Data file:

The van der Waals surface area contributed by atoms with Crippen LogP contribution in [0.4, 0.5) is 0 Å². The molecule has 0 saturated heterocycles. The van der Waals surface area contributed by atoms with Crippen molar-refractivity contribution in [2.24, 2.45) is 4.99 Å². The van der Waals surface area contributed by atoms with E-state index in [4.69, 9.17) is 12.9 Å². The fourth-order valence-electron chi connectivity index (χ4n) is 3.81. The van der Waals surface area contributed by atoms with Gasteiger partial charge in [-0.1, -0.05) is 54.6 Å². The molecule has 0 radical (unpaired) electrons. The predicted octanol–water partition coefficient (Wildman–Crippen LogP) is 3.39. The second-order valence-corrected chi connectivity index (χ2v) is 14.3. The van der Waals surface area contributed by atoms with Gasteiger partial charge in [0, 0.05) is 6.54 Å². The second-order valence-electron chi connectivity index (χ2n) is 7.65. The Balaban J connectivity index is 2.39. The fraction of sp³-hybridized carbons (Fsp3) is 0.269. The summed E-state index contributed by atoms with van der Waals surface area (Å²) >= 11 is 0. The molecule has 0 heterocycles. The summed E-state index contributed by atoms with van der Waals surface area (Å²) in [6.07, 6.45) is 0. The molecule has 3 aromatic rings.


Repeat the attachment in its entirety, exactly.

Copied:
The van der Waals surface area contributed by atoms with Crippen LogP contribution in [0.4, 0.5) is 0 Å². The molecule has 0 saturated heterocycles. The van der Waals surface area contributed by atoms with Crippen molar-refractivity contribution in [2.24, 2.45) is 4.99 Å². The van der Waals surface area contributed by atoms with E-state index in [4.69, 9.17) is 12.9 Å². The fourth-order valence-electron chi connectivity index (χ4n) is 3.81. The van der Waals surface area contributed by atoms with Gasteiger partial charge in [-0.1, -0.05) is 54.6 Å². The molecule has 0 radical (unpaired) electrons. The predicted octanol–water partition coefficient (Wildman–Crippen LogP) is 3.39. The second-order valence-corrected chi connectivity index (χ2v) is 14.3. The van der Waals surface area contributed by atoms with Gasteiger partial charge in [0, 0.05) is 6.54 Å². The second-order valence-electron chi connectivity index (χ2n) is 7.65. The Balaban J connectivity index is 2.39. The fraction of sp³-hybridized carbons (Fsp3) is 0.269. The summed E-state index contributed by atoms with van der Waals surface area (Å²) >= 11 is 0. The molecule has 0 heterocycles. The summed E-state index contributed by atoms with van der Waals surface area (Å²) in [6.07, 6.45) is 0. The molecule has 3 aromatic rings.